51. [accessed 1/05/12] For full texts of the outcomes of BTWC Review Conferences. see
  52. Garfinkel M. et al. Synthetic Genomics: Options for Governance. J Craig Venter Institute, CSIS, MIT; 2007.
  53. Australia. et al. Possible approaches to education and awareness-raising among life scientists. BWC/CONF.VII/WP20/ Rev.1. United Nations; Geneva: 2011.
  54. Report of the Meeting of State Parties to the Biological and Toxin Weapons Convention. BWC/ MSP/2008/5. United Nations; Geneva: Dec. 2008.
  55. See the Annex to reference 52.
  56. See, for example, Minehata M. et al. [accessed 2/05/12] Implementing Biosecurity Education: Approaches, Resources and Programmes [online version]. Science and Engineering Ethics. Nov 8. 2011 Available at:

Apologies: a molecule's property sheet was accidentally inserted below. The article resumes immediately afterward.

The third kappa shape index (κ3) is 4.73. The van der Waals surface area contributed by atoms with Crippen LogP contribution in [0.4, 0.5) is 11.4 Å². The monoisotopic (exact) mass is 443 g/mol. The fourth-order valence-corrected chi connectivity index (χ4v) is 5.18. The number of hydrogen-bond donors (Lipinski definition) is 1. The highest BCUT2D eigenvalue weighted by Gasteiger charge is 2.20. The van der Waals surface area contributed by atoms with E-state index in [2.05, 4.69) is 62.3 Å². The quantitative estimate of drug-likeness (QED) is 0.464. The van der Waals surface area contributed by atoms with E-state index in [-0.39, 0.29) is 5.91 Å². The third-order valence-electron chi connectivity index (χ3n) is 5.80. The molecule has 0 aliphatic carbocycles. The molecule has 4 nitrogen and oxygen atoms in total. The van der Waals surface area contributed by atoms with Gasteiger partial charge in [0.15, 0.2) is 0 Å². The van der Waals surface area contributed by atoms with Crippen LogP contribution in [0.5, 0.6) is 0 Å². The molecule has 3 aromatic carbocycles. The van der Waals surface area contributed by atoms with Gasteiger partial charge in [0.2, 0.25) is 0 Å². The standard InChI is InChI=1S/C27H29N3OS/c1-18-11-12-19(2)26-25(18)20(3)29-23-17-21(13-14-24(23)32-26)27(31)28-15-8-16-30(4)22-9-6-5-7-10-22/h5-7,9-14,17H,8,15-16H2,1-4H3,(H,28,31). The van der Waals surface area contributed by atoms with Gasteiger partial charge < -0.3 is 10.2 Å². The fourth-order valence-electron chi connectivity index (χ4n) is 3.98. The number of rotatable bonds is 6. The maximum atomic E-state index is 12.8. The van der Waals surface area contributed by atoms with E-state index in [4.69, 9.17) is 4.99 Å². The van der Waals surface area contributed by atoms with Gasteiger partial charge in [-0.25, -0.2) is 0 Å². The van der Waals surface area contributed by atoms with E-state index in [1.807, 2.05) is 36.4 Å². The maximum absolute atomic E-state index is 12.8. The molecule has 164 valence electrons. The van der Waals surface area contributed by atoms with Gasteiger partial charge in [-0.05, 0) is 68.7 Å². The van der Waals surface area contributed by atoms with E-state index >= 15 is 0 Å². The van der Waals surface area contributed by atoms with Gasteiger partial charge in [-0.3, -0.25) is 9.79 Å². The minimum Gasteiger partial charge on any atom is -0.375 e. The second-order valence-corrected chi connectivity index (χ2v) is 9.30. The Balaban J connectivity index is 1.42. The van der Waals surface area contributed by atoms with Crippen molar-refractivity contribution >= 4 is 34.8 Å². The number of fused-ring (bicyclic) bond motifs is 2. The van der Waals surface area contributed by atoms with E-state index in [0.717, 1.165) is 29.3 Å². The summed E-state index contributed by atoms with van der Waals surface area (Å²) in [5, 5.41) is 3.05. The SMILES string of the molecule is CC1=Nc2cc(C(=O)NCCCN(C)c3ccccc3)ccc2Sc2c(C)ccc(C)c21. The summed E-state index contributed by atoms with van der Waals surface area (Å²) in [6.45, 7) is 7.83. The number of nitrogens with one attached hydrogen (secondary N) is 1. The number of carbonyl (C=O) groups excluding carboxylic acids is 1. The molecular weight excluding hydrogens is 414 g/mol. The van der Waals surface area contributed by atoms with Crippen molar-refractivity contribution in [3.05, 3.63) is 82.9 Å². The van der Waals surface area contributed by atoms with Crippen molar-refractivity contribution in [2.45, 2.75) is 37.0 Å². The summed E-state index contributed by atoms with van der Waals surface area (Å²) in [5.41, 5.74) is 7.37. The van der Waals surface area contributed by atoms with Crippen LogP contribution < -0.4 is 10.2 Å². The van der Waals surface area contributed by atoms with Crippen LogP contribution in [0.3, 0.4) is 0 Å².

57. See reference 27, page.
  58. See NSABB. [accessed 1/05/12] Strategic Plan for Outreach and Education on Dual Use Research Issues. 2008. Available at:
  59. Committee on Science. Engineering and Public Policy. On Being a Scientist: A Guide to Responsible Conduct of Research. 3rd ed. National Academes Press; Washington DC: 2009.
  60. Johnson J. Teaching Ethics to Science Students: Challenges and a Strategy. In: Rappert, B., editor. Education and Ethics in the Life Sciences. Australian National University E Press; 2011.
  61. Huff C., Frey W. Moral Pedagogy and Practical Ethics. Sci Engineering Ethics. 2005; 11:389-408. PubMed, CrossRef
  62. Whitby S. Strengthening the Biological Weapons Convention: Preserving Academic and Scientific Freedom [online]. Science, People and Politics. 2012; 3:2.
  63. See Dando M. Help or Harm? [online]. Chemistry World. 2012; 9:5. Available at:

Creative CommonsThis work is licensed under a Creative Commons Attribution 4.0 International License.